My son chose on his own to wait until 18 for his license. We've never paid for insurance for him, but at 23 he still has a very reasonable rate due to no tickets or accidents, good student discount, and excellent credit. His comprehensive rates have never seemed very high, and he's had insurance for several years.
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#16 Caroline

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Posted 12 September 2017 - 09:32 PM

You can mitigate the expense, a little, by listing them as part-time drivers of your cheapest (lowest book value) car. If your current cars are still fully insured (not just collision) then it may even be cheaper to buy a really cheap old car to put the kids on with just collision insurance. Comprehensive coverage for young, male drivers is sky high. They have accidents.

I hear the rates go down when they get married, too. Call a matchmaker? ;P

This didn't work for us. We are all drivers on all vehicles. We get discounts for taking the online course, taking the drivers ed course with 6 hours of driving time (only classroom is required in our state,) and good grades.

In Georgia a certificate of attendance from school is required for a license. I am sure there is a procedure for homeschooled kids. I don't know what it is. That is something you should look into.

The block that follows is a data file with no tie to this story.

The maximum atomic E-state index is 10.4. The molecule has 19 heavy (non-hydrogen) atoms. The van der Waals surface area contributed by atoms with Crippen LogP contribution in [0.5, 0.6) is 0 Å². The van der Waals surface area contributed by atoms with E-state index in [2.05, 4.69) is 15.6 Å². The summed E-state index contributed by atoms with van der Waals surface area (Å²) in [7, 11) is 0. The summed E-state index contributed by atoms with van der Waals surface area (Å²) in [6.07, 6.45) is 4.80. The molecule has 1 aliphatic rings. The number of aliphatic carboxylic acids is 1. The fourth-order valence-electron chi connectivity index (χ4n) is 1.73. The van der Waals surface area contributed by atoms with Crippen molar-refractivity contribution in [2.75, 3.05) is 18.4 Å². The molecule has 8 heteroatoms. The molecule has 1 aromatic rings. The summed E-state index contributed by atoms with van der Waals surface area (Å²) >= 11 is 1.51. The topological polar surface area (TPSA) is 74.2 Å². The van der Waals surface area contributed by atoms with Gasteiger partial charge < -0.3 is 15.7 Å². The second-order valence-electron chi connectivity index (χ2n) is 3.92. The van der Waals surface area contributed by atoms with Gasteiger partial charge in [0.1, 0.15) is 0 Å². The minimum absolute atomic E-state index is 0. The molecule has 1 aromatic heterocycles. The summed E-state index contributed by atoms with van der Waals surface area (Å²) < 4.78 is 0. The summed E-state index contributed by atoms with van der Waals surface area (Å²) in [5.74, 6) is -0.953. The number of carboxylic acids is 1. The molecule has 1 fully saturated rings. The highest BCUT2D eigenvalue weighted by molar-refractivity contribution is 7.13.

Edited by Caroline, 13 September 2017 - 05:33 AM.


#17 secretgarden

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Posted 12 September 2017 - 09:50 PM

 State Farm allowed us to put the 16 yo on our old car and just put liability on it. It is still very expensive :(. State Farm also put my college kid who has no car on an "away" status that was cheaper than having him home but allowed him to stay continuously insured.
 

 

Almost exactly what she said.  Except it didn't cost much more per month when our SF agent put our dc on our very-old-only-let-the-boys-drive-it clunker.

 

ETA, and, regarding your title...pull up a chair, this discussion is gonna take awhile!   :lol:


Edited by secretgarden, 12 September 2017 - 09:51 PM.


#18 Pawz4me

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Posted 13 September 2017 - 05:02 AM

There are so many variations by state (and probably by insurance company, too) that I"m not sure a general discussion is going to do anything but confuse the issue more. It would probably help you much more if you limited the discussion to those in your state.


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#19 Pink and Green Mom

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Posted 13 September 2017 - 06:04 AM

I live in FL and we have USAA for car insurance.  We were asked if my 16 year old had "good grades" but were never required to provide any proof.  In order for him to even take his behind the wheel driving test for his license he had to show proof that he was insured.  He did not need insurance while he was driving with a drivers permit. 

 

I have been told (but have not verified, so take this with a grain of salt) that once you have had your permit for a year (and thus be eligible to receive your license) you must be insured.  So there is no use in keeping your permit for a long time in order to avoid paying for insurance.